Instituto Bernabeu01The necessary information for an adequate development of human beings is contained in some “books” called genes; they are written in an “ink” called DNA. Our total number of genes is found in the 46 chromosomes that we inherit from our parents, and it should have no excesses or deficiencies, since these could cause serious diseases and malformations, and even put our life in danger.

Human embryos have a high rate of chromosomal alterations, especially in the case of couples with fertility problems, such as recurrent miscarriages and implantation failures. For this reason, when we are in the In Vitro Fertilisation (IVF) laboratory with a couple’s embryos, we already know it is very likely that many of them are chromosomally abnormal.

Only embryos with no excesses or deficiencies in their DNA have the capacity to produce a healthy newborn. Therefore, by identifying and selecting an embryo with a full chromosome count, we manage to guarantee that the embryo has maximum capacity to produce a healthy child.

For years, great efforts have been made in the field of Genetics and Molecular Biology to develop techniques that enabled detection of changes in DNA amount. With the techniques that were used, such as FISH (Fluorescence In Situ Hybridisation), we could not find out the actual number of chromosomes in an embryo. These techniques enabled us to see only certain chromosomes (X, Y, 13, 15, 17, 16, 18, 21 and 22) and only certain chromosomal regions. In other words, we could only see the tip of the iceberg and remained ignorant of the rest of the ice mass.

Fortunately, things are different these days. We have a technique whereby we can analyse the full chromosome count of embryos: array-CGH and the Next Generation Sequence (NGS). This technique enables chromosomal gains and losses to be detected in embryos. Today we can finally talk about a Comprehensive Chromosome Screening (PGS/PGT-A/CCS). In this way, we can analyse the full chromosome count of embryos while remaining certain that no excesses or deficiencies in DNA preventing adequate development exist. CCS is a reliable and very promising technique whereby we can identify those embryos that are chromosomally normal and have the highest capacity to produce a healthy child.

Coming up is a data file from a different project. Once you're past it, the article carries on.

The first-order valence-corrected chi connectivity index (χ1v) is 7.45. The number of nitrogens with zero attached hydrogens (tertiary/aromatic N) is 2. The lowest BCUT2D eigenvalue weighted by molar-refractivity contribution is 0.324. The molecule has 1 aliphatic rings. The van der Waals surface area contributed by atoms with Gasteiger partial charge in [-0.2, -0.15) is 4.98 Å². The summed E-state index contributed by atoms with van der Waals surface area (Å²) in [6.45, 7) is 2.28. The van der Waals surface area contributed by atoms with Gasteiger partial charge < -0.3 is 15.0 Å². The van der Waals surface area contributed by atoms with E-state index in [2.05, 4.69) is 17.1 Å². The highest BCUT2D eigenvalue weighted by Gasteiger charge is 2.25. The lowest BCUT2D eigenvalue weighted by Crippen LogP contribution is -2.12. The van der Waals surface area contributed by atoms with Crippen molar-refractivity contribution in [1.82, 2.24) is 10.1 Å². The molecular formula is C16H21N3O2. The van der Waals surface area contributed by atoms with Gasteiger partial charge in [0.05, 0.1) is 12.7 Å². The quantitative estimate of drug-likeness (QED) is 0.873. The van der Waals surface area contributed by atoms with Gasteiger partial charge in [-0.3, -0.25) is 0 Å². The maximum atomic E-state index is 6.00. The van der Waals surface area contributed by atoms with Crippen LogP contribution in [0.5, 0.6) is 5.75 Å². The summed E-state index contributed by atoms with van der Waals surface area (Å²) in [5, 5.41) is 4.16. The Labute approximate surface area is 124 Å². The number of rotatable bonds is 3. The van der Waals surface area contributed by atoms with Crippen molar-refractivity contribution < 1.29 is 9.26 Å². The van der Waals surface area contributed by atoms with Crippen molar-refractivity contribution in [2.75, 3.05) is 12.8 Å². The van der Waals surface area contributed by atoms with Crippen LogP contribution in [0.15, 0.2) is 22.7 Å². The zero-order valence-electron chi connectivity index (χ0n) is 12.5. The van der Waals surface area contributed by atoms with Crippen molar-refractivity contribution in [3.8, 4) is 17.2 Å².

The best time for embryo analysis is around day 5. Embryos are more developed, a higher number of cells can be collected for analysis and, therefore, diagnostic power is enhanced. Furthermore, the sample for analysis is collected from the embryo’s outer layer, which will produce the placenta, preserving those cells that will create the embryo itself without altering their capacity to implant.

Taking all of the above into account, we can say that PGS/PGT-A/CCSby array-CGH or NGS and the biopsy on day 5 of embryo development has become the most reliable, safest and most advanced technique to find out about the chromosomal health of embryos.

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 Now, what are the results achieved with PGS/PGT-A/CCS?

 Two major breakthroughs:

First, selecting those embryos that are chromosomally normal and therefore have the best chances to implant. Secondly, a dramatic decrease in miscarriage rates.

For these reasons, PGS/PGT-A/CCS is specially indicated for patients who have failed to achieve pregnancy after several IVF treatments with no known causes and patients who have suffered recurrent miscarriages or implantation failures. Recent studies published in the most prestigious fertility journals suggest that CCS could increase birth rates to up to 70% and reduce miscarriage rates to below 5%.

The Implantation Failure and Recurrent Miscarriage Unit at Instituto Bernabéu pioneers the implementation of these innovative techniques to increase the effectiveness of IVF, reduce the risk of suffering further miscarriages to its bare minimum and, thus, achieve our common goal: carrying a healthy baby home.

Dr. Belén Lledó, IBBIOTECH scientific Director of Instituto Bernabeu.

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